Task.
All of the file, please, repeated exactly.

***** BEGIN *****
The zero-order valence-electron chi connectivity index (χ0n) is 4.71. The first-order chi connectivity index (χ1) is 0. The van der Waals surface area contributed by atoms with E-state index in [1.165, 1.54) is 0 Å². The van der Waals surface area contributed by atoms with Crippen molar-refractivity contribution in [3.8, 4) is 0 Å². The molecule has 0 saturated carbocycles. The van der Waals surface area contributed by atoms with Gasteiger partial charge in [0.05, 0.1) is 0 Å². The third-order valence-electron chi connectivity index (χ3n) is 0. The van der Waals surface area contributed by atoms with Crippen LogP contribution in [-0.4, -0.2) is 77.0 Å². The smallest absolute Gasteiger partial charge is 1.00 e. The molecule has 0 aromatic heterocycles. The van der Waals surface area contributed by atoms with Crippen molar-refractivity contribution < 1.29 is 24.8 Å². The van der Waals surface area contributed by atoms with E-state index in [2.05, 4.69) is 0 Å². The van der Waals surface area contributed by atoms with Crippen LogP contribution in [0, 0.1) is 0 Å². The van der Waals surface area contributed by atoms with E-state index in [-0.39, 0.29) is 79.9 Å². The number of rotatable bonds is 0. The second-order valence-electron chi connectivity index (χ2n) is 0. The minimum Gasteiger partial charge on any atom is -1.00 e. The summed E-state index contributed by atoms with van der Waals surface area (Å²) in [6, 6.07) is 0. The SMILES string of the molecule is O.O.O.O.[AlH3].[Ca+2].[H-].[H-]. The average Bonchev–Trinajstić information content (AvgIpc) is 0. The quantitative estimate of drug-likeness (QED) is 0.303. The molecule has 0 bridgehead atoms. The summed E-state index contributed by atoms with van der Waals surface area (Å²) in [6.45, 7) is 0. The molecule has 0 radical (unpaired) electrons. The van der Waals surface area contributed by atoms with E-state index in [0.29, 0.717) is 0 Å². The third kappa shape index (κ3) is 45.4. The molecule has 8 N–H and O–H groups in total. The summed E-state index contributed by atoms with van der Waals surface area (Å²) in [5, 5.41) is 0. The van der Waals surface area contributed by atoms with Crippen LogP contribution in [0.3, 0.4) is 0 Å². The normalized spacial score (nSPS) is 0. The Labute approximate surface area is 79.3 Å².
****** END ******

The zero-order valence-electron chi connectivity index (χ0n) is 4.71. The first-order chi connectivity index (χ1) is 0. The van der Waals surface area contributed by atoms with E-state index in [1.165, 1.54) is 0 Å². The van der Waals surface area contributed by atoms with Crippen molar-refractivity contribution in [3.8, 4) is 0 Å². The molecule has 0 saturated carbocycles. The van der Waals surface area contributed by atoms with Gasteiger partial charge in [0.05, 0.1) is 0 Å². The third-order valence-electron chi connectivity index (χ3n) is 0. The van der Waals surface area contributed by atoms with Crippen LogP contribution in [-0.4, -0.2) is 77.0 Å². The smallest absolute Gasteiger partial charge is 1.00 e. The molecule has 0 aromatic heterocycles. The van der Waals surface area contributed by atoms with Crippen molar-refractivity contribution < 1.29 is 24.8 Å². The van der Waals surface area contributed by atoms with E-state index in [2.05, 4.69) is 0 Å². The van der Waals surface area contributed by atoms with Crippen LogP contribution in [0, 0.1) is 0 Å². The van der Waals surface area contributed by atoms with E-state index in [-0.39, 0.29) is 79.9 Å². The number of rotatable bonds is 0. The second-order valence-electron chi connectivity index (χ2n) is 0. The minimum Gasteiger partial charge on any atom is -1.00 e. The summed E-state index contributed by atoms with van der Waals surface area (Å²) in [6, 6.07) is 0. The SMILES string of the molecule is O.O.O.O.[AlH3].[Ca+2].[H-].[H-]. The average Bonchev–Trinajstić information content (AvgIpc) is 0. The quantitative estimate of drug-likeness (QED) is 0.303. The molecule has 0 bridgehead atoms. The summed E-state index contributed by atoms with van der Waals surface area (Å²) in [6.45, 7) is 0. The molecule has 0 radical (unpaired) electrons. The van der Waals surface area contributed by atoms with E-state index in [0.29, 0.717) is 0 Å². The third kappa shape index (κ3) is 45.4. The molecule has 8 N–H and O–H groups in total. The summed E-state index contributed by atoms with van der Waals surface area (Å²) in [5, 5.41) is 0. The van der Waals surface area contributed by atoms with Crippen LogP contribution in [0.3, 0.4) is 0 Å². The normalized spacial score (nSPS) is 0. The Labute approximate surface area is 79.3 Å².